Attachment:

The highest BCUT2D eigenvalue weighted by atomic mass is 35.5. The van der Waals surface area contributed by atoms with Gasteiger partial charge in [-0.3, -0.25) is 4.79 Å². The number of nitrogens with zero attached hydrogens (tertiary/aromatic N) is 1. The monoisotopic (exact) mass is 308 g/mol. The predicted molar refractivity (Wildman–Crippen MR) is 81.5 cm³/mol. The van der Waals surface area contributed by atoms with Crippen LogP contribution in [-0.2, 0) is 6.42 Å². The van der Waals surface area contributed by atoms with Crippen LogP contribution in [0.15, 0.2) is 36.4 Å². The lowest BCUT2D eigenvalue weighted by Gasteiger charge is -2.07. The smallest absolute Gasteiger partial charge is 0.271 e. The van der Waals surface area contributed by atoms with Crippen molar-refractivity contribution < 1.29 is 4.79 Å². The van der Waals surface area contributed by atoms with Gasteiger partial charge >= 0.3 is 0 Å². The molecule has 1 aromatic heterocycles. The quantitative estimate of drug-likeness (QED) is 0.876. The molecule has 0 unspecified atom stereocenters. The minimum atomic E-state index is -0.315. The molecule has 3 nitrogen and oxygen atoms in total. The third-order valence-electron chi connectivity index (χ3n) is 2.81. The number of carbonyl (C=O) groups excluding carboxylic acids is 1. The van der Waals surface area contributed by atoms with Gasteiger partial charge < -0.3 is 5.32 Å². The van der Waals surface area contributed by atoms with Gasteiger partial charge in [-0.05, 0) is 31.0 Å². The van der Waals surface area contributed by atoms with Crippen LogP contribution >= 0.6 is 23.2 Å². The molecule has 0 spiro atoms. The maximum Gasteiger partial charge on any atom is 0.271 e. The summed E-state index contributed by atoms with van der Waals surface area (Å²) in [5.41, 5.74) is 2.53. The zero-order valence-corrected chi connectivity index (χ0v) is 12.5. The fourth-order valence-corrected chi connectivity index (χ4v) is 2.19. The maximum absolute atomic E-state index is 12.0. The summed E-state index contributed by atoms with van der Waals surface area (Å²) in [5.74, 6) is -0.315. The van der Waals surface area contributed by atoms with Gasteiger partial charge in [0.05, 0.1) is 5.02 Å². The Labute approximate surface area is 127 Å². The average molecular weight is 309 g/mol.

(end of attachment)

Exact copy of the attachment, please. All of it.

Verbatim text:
The highest BCUT2D eigenvalue weighted by atomic mass is 35.5. The van der Waals surface area contributed by atoms with Gasteiger partial charge in [-0.3, -0.25) is 4.79 Å². The number of nitrogens with zero attached hydrogens (tertiary/aromatic N) is 1. The monoisotopic (exact) mass is 308 g/mol. The predicted molar refractivity (Wildman–Crippen MR) is 81.5 cm³/mol. The van der Waals surface area contributed by atoms with Crippen LogP contribution in [-0.2, 0) is 6.42 Å². The van der Waals surface area contributed by atoms with Crippen LogP contribution in [0.15, 0.2) is 36.4 Å². The lowest BCUT2D eigenvalue weighted by Gasteiger charge is -2.07. The smallest absolute Gasteiger partial charge is 0.271 e. The van der Waals surface area contributed by atoms with Crippen molar-refractivity contribution < 1.29 is 4.79 Å². The van der Waals surface area contributed by atoms with Gasteiger partial charge >= 0.3 is 0 Å². The molecule has 1 aromatic heterocycles. The quantitative estimate of drug-likeness (QED) is 0.876. The molecule has 0 unspecified atom stereocenters. The minimum atomic E-state index is -0.315. The molecule has 3 nitrogen and oxygen atoms in total. The third-order valence-electron chi connectivity index (χ3n) is 2.81. The number of carbonyl (C=O) groups excluding carboxylic acids is 1. The van der Waals surface area contributed by atoms with Gasteiger partial charge < -0.3 is 5.32 Å². The van der Waals surface area contributed by atoms with Gasteiger partial charge in [-0.05, 0) is 31.0 Å². The van der Waals surface area contributed by atoms with Crippen LogP contribution >= 0.6 is 23.2 Å². The molecule has 0 spiro atoms. The maximum Gasteiger partial charge on any atom is 0.271 e. The summed E-state index contributed by atoms with van der Waals surface area (Å²) in [5.41, 5.74) is 2.53. The zero-order valence-corrected chi connectivity index (χ0v) is 12.5. The fourth-order valence-corrected chi connectivity index (χ4v) is 2.19. The maximum absolute atomic E-state index is 12.0. The summed E-state index contributed by atoms with van der Waals surface area (Å²) in [5.74, 6) is -0.315. The van der Waals surface area contributed by atoms with Gasteiger partial charge in [0.05, 0.1) is 5.02 Å². The Labute approximate surface area is 127 Å². The average molecular weight is 309 g/mol.